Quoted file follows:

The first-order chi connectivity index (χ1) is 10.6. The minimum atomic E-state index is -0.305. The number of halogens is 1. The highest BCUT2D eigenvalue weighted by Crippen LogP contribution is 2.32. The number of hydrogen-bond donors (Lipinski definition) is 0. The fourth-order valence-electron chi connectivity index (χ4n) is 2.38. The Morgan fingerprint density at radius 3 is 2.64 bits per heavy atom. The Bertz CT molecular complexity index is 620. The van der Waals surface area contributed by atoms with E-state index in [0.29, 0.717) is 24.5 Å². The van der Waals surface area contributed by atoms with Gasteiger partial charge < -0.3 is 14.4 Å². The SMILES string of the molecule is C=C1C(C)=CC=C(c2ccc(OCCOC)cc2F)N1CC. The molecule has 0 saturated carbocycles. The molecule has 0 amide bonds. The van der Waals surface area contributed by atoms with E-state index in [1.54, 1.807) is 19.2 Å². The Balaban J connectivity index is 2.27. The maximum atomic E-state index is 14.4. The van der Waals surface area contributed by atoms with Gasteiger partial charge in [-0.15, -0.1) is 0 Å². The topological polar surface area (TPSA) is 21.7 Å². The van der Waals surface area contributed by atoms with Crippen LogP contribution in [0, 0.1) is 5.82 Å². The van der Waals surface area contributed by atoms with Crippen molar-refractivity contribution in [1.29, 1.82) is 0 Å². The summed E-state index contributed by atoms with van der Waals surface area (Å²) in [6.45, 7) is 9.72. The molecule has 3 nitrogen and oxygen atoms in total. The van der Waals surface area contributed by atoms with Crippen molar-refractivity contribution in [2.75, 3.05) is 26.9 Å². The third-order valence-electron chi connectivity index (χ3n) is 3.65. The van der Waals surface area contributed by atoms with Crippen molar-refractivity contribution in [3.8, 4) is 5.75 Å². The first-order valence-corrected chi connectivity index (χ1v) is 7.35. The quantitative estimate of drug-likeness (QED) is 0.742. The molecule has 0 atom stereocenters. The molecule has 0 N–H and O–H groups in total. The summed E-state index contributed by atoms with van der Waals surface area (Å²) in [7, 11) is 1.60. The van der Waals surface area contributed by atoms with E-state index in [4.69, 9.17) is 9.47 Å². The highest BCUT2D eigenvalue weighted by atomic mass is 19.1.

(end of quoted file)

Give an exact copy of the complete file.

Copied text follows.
The first-order chi connectivity index (χ1) is 10.6. The minimum atomic E-state index is -0.305. The number of halogens is 1. The highest BCUT2D eigenvalue weighted by Crippen LogP contribution is 2.32. The number of hydrogen-bond donors (Lipinski definition) is 0. The fourth-order valence-electron chi connectivity index (χ4n) is 2.38. The Morgan fingerprint density at radius 3 is 2.64 bits per heavy atom. The Bertz CT molecular complexity index is 620. The van der Waals surface area contributed by atoms with E-state index in [0.29, 0.717) is 24.5 Å². The van der Waals surface area contributed by atoms with Gasteiger partial charge < -0.3 is 14.4 Å². The SMILES string of the molecule is C=C1C(C)=CC=C(c2ccc(OCCOC)cc2F)N1CC. The molecule has 0 saturated carbocycles. The molecule has 0 amide bonds. The van der Waals surface area contributed by atoms with E-state index in [1.54, 1.807) is 19.2 Å². The Balaban J connectivity index is 2.27. The maximum atomic E-state index is 14.4. The van der Waals surface area contributed by atoms with Gasteiger partial charge in [-0.15, -0.1) is 0 Å². The topological polar surface area (TPSA) is 21.7 Å². The van der Waals surface area contributed by atoms with Crippen LogP contribution in [0, 0.1) is 5.82 Å². The van der Waals surface area contributed by atoms with Crippen molar-refractivity contribution in [1.29, 1.82) is 0 Å². The summed E-state index contributed by atoms with van der Waals surface area (Å²) in [6.45, 7) is 9.72. The molecule has 3 nitrogen and oxygen atoms in total. The van der Waals surface area contributed by atoms with Crippen molar-refractivity contribution in [2.75, 3.05) is 26.9 Å². The third-order valence-electron chi connectivity index (χ3n) is 3.65. The van der Waals surface area contributed by atoms with Crippen molar-refractivity contribution in [3.8, 4) is 5.75 Å². The first-order valence-corrected chi connectivity index (χ1v) is 7.35. The quantitative estimate of drug-likeness (QED) is 0.742. The molecule has 0 atom stereocenters. The molecule has 0 N–H and O–H groups in total. The summed E-state index contributed by atoms with van der Waals surface area (Å²) in [7, 11) is 1.60. The van der Waals surface area contributed by atoms with E-state index in [4.69, 9.17) is 9.47 Å². The highest BCUT2D eigenvalue weighted by atomic mass is 19.1.